Do you have any advice for those starting out?

I would say if you’re starting out, at least take a class. I feel like there is a HUGE hurdle starting at 0 and getting to 1. On the 0 to 100 scale, getting to 1 is the hardest. In Detroit, we have a lot of classes or boot camps, but getting that initial hurdle out of the way, and gaining core concepts of writing code, is the biggest hurdle. That first week of the apprenticeship, or any class you take, it’s the biggest knowledge dump you are going to get. There are all of these concepts and terms that you don’t have to know how to use yet, but you need to know what they are. It’s all foreign.

In college I got this feeling from a few subjects; that feeling where you brain hurts, it’s a very specific feeling. It’s the “my brain has never done this.” It’s a fatigue, discomfort, it’s hard, and it’s emotional. You don’t know how to process that feeling. And you feel lost and dumb, but once you have that pathway your brain picks up on it and concepts begin to make perfect sense. There’s also a lack of good tutorials. You can find a lot of good ways to learn once you know the basics, but there are very few ways to learn the basics that are good.

It would be worth it for someone to get that initial knowledge, even if you don’t want to be a programmer, it’s still fun learning that initial part. Everyone that I know that has learned the basics of code has had a ton of fun writing simple programs. Even if you don’t want to do it professionally. The core concepts you need to get down. You will never forget a boolean, inheritance or classes or objects or instantiating, the basic ideas. The core you never really lose entirely. You may forget how to use them, but you won’t forget what they are.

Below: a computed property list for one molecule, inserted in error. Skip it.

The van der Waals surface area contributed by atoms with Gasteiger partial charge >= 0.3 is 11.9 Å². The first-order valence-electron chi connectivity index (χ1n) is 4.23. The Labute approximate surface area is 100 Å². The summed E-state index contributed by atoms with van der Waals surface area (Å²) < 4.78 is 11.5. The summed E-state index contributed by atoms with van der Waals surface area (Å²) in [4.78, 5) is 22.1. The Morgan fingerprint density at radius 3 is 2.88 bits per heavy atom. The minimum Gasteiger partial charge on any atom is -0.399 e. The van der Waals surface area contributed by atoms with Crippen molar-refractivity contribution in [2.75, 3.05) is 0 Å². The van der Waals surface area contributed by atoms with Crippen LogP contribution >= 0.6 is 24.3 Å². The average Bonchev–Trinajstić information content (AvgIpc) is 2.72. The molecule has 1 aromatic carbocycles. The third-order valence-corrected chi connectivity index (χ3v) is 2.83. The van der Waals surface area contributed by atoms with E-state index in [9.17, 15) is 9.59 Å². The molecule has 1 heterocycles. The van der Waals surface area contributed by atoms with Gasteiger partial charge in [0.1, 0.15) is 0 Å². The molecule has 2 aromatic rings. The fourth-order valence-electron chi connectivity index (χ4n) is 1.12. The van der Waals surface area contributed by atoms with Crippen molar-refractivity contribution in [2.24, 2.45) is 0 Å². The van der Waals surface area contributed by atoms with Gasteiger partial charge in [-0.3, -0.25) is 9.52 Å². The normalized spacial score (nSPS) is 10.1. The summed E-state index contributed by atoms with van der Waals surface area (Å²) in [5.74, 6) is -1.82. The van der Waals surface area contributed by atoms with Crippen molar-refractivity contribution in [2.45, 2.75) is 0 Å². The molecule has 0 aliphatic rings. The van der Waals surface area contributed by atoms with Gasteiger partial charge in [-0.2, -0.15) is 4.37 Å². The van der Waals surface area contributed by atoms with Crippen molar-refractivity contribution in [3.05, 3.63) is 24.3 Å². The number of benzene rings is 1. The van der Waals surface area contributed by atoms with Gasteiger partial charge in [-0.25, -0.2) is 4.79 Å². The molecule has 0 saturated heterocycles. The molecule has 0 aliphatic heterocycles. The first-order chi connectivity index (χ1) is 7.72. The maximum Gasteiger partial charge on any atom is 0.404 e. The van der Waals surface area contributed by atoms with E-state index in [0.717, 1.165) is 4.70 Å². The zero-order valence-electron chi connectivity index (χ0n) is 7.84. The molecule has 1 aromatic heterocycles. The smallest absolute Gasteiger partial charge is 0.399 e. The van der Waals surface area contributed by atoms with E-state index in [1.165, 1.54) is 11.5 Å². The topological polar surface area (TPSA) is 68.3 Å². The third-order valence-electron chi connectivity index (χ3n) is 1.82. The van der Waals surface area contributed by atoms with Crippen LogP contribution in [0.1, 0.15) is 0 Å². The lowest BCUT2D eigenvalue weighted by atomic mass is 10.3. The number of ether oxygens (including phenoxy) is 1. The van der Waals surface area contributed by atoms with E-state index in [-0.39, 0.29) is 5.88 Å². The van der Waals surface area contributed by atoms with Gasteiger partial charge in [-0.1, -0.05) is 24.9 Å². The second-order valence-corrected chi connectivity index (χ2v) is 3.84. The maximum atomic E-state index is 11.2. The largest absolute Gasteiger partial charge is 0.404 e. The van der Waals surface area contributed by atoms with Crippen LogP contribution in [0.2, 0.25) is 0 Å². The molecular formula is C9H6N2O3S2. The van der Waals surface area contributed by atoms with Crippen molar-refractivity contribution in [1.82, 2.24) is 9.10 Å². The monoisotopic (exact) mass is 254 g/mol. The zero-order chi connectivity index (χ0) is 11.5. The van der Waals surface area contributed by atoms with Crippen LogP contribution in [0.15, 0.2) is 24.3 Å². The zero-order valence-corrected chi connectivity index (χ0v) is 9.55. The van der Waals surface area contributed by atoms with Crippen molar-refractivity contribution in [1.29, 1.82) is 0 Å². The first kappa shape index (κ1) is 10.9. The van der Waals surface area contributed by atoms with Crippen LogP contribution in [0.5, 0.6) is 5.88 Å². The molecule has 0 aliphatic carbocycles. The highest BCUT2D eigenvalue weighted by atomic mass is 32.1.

Lightning Round!

What did you eat for breakfast today?

Bagel toasted with butter from Tim Hortons.

What was the last movie you saw?

On the plane to my honeymoon in Hawaii, I watched “X-Men: Apocalypse.” It was kind of eh. The movie really liked purple, and treating Olivia Munn like a sex object.

If you had one item in the zombie apocalypse, what would it be?

I want to say a forge, so I could make weapons to arm people with and I would make an elaborate weapon for myself that would be a sword. When I was taking metals classes, my teacher was a fourth-generation metalsmith. He grew up in it, went to school for it, art through metals, very knowledgeable. I asked him if he had ever made a sword and he looked at me like I was an idiot, and said, “Of course.”

Best decision you ever made?

Probably at this point is going for the second apprenticeship because I was pretty crushed after the first one. And then I picked myself up and learned. My day-to-day life is so influenced by my job. I wouldn’t be as happy in my life if I was still doing the same old thing. Unless Michelle reads this, in which case it’s marrying her. If not, then developer.

Best advice you’ve ever gotten?

In my first year of high school at lunch, I made fun of a girl for being fat. And one of my best friends at the time pulled me aside and asked why I was making fun of someone who I was friends with. I blew it off that I was goofing around, and he told me that it was a terrible way to behave, and I think that really influenced my life.

Sunglasses - Car